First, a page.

Vietnam business indicators lower than ASEAN 6 averages
Though Vietnam has successfully implemented a number of reforms to improve the business environment, almost all of its business indicators are lower than the averages of ASEAN 4 and ASEAN 6 nations, said an economist.
Nguyen Minh Thao, deputy director of the Business Environment and Competitiveness Department at the Central Institute for Economic Management (CIEM), gave such comments based on data in the World Bank report “Doing Business in 2017: Equal Opportunity for All” released on October 26.
According to the report, Vietnam has moved up nine spots in the business environment ranking for 2017. It now stands at 82nd, versus 91st in 2016.
Of the ten topic sets, Vietnam performed better in five with “protecting minority investors” rising 31 spots, from 118th to 87th, thanks to adjustments in the 2014 Enterprise Law.
The nation stands 93th in “trading across borders”, compared to 108th in the previous report. This improvement is attributable to a reduction in the time needed for import-export procedures, backed by the Government’s effort over the past two years.
Regarding tax payment, Vietnam moves up 11 notches since the time needed for preparing, filing and paying taxes falls by 230 hours, from 770 hours to 540 hours.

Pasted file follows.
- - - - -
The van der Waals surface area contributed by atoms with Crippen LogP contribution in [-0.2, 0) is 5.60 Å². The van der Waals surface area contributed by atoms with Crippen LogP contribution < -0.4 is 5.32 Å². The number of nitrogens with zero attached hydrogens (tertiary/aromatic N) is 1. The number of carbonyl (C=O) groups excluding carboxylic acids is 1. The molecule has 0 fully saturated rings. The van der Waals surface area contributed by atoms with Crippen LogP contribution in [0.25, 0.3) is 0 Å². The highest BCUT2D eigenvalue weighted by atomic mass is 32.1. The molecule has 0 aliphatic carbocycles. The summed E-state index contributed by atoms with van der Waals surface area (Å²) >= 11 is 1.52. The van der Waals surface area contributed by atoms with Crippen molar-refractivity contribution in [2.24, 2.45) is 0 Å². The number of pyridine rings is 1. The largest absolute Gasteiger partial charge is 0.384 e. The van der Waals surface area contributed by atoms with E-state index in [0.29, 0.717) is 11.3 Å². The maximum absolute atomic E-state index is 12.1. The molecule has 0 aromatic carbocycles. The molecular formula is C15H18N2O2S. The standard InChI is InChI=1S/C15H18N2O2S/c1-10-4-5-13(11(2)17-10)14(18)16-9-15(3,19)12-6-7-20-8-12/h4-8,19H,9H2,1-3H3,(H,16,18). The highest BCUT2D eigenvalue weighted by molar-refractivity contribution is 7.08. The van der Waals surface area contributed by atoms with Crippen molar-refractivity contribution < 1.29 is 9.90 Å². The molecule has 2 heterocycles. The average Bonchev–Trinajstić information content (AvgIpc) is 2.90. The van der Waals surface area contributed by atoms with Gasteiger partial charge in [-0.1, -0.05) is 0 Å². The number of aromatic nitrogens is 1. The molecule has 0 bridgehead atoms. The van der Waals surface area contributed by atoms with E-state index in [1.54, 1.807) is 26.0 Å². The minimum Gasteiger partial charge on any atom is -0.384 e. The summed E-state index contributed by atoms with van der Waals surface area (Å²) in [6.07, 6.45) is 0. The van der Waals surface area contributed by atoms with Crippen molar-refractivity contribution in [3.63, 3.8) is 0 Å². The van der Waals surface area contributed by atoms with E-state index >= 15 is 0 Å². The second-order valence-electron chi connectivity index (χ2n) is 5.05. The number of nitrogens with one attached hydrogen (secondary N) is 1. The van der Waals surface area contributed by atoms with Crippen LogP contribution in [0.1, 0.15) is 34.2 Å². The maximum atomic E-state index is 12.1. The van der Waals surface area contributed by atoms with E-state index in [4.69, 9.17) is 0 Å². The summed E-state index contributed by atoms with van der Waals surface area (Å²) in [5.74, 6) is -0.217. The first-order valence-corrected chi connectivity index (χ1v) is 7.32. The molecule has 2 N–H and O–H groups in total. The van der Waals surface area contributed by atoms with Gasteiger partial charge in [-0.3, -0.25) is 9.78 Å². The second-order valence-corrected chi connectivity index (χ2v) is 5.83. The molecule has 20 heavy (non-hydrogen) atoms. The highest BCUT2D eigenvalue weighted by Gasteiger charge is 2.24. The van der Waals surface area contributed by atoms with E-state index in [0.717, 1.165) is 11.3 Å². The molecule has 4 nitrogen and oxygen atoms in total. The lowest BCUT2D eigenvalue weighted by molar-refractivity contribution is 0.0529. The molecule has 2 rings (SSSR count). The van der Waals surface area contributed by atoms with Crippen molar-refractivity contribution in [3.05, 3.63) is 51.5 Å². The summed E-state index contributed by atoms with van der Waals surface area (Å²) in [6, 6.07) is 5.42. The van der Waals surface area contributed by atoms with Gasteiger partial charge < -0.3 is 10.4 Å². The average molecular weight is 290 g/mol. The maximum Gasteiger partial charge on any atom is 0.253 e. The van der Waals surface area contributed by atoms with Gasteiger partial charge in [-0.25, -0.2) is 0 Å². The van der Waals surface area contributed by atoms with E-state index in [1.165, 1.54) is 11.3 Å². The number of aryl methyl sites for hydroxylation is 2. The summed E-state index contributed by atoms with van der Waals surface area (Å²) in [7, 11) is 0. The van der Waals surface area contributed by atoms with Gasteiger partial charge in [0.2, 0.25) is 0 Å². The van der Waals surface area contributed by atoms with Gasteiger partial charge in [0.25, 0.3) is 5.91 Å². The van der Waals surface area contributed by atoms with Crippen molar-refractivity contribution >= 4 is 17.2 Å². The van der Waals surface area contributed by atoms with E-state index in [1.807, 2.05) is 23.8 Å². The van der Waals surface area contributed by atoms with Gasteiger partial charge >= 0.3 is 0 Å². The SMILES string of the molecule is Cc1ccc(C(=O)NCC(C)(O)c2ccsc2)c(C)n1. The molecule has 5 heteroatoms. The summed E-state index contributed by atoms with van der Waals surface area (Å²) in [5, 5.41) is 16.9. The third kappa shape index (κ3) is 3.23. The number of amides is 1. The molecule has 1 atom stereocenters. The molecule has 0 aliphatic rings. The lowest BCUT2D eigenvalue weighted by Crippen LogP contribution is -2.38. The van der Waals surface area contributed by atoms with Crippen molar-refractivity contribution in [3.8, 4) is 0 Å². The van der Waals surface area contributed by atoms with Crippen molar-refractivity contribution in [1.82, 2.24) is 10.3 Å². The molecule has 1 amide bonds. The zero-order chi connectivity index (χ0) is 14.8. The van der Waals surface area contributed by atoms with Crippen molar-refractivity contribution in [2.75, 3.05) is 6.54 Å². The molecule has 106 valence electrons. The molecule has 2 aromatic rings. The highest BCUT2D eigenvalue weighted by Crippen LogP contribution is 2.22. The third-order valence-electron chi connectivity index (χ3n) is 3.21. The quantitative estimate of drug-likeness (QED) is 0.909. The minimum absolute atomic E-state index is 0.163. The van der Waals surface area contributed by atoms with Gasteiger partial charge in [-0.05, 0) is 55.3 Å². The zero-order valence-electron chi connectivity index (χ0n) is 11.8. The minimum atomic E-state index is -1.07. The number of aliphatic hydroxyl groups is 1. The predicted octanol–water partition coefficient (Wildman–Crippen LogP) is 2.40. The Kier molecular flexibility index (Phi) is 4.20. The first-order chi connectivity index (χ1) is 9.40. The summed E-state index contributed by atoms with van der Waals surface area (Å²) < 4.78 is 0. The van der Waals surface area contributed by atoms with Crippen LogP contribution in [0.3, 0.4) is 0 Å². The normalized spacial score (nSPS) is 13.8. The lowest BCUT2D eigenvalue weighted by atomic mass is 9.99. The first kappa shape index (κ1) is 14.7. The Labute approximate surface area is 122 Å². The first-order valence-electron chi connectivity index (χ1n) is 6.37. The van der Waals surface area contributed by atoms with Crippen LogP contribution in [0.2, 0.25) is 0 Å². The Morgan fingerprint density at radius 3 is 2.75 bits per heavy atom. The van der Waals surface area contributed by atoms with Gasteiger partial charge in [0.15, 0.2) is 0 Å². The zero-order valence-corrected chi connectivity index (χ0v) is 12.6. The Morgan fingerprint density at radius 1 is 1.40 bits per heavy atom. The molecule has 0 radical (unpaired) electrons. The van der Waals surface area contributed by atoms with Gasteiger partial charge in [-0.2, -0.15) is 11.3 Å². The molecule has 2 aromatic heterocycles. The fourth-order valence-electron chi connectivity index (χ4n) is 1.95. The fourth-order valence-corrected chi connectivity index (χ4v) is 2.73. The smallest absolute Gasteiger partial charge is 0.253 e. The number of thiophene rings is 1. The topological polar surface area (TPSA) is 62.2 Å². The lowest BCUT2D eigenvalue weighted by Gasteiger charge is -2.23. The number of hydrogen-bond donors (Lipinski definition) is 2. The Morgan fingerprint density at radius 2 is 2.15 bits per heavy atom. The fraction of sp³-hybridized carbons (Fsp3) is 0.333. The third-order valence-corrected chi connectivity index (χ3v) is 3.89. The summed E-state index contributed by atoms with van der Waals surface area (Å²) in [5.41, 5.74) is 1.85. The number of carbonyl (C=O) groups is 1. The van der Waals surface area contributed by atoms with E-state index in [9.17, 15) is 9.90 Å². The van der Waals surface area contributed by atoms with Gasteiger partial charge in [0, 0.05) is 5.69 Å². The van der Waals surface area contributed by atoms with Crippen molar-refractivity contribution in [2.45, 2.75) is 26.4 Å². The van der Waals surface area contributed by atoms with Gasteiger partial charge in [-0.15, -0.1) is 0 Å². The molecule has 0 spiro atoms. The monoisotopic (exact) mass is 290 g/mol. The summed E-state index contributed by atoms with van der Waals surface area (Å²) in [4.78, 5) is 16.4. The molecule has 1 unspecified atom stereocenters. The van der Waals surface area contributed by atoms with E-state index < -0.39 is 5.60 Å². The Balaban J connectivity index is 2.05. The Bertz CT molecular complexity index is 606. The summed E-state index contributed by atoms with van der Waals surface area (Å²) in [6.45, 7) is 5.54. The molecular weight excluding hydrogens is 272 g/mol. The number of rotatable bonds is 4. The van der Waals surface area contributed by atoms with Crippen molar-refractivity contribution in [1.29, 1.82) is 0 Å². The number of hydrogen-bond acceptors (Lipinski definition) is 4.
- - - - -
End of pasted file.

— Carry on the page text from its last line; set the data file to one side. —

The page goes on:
It takes enterprises in Vietnam 46 hours to get electricity, well below 59 hours in the previous report, supporting the country to jump by five places.
Vietnam ranks 125th in resolving insolvency, one spot higher than last year.
Except for the five topic sets, the country’s ranking edges down in five other indicators including starting up a business, construction permits, access to credit, registering property and enforcing contracts. The reason is that Vietnam did not make any reforms in these sectors while other nations made considerable progress.
Thao of CIEM said the WB report showed the Vietnamese Government has concentrated effort on polishing the business environment, especially the execution of the 2014 Enterprise Law and Decree 19 on improving the business environment and the national competitiveness, and creating favorable conditions for residents and companies to do business.
Compared to ASEAN nations, Vietnam moved up nine spots, after Brunei with 25 spots and Indonesia with 15 spots. Meanwhile, Malaysia’s ranking dipped by one spot.
Thao said though Vietnam successfully implemented a number of reforms in some sectors to make the business environment better, it has yet to pay due attention to other sectors.
The country undertook three out of 10 reforms including protecting minority investors, paying taxes and trading across borders while Indonesia carried out seven reforms and Brunei six reforms.
She said Vietnam’s business indicators are lower than the averages of ASEAN 4 and ASEAN 6 countries. A couple of regional countries like Indonesia and Brunei implemented more reforms than Vietnam did.
Thao said Vietnam will have to implement more reforms in all sectors to catch up with other regional nations.